A futures contract is a bet on whether the price of a cryptocurrency will rise or fall by a certain point, in Huobi’s case every six weeks. If the bet is correct, the person who made it wins. If not, they lose, and the money goes to the person they signed the contract with.
Huobi’s bi-quarterly futures product supports nine cryptocurrencies, among them Bitcoin, Ethereum and Litecoin, along with 36 trading pairs. Huobi’s futures platform already supports weekly, bi-weekly and quarterly futures contracts.
Huobi’s offering goes live the day after Huobi Futures launched version 4.2.0 of its platform. It also adds a feature called “locked margin optimization,” which lets users make the most of their money by lowering trading costs and reducing lag.
Huobi offers 125x leverage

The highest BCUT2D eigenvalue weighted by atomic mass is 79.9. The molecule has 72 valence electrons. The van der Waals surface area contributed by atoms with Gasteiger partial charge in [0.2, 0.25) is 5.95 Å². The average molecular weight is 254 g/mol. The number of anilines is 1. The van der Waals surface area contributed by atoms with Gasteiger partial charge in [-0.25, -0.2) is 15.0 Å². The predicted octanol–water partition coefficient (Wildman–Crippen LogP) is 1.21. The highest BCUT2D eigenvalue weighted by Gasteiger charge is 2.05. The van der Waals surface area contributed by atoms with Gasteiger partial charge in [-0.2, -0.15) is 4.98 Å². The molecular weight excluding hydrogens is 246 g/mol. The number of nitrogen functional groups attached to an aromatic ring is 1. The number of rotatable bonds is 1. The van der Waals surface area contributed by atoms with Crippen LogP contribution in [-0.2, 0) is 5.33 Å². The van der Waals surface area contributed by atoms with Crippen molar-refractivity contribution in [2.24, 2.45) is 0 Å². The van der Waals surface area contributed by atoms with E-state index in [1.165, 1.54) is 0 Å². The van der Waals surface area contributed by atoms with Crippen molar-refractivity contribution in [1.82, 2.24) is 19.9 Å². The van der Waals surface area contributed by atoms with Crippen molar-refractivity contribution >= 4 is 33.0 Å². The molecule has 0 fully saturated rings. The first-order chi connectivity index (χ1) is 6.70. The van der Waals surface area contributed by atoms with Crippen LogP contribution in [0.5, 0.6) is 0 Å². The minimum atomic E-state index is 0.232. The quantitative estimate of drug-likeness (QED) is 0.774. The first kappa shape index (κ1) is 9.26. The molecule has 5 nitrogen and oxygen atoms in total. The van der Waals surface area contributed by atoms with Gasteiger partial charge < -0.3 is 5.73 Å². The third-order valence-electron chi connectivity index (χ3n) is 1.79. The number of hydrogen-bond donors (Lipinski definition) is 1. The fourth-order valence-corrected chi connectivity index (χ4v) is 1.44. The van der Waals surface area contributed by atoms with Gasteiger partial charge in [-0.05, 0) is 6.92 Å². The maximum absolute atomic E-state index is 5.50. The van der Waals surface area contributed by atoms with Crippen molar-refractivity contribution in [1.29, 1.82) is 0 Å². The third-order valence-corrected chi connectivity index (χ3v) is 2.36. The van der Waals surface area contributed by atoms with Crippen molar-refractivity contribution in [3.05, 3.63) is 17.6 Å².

People can also leverage trades by up to 125 times—an extremely high number that comes with a considerable amount of risk. Huobi wants to “provide users with wider choices and lower principal cost to open a position.”
“The higher the leverage multiples they apply, the less principal cost is required to open the position, so as to potentially earn greater profits,” it wrote.
Huobi is one of the stalwarts in the crypto-derivatives industry. Last quarter, it traded $438 billion, according to coin metrics firm TokenInsight. In March, April and May, Huobi had the largest volumes for derivatives trading among top exchanges, followed by OKEx and Binance, according to crypto analytics firm CryptoCompare.
Binance, the newcomer that launched in late 2019, is hot on Huobi’s heels. Huobi has been solidifying its market share ever since it launched its derivatives platform in early 2018 (then called Huobi DM), but Binance is quickly gaining. Between April and May, Binance’s volume increased by 58%; Huobi increased by just 29%.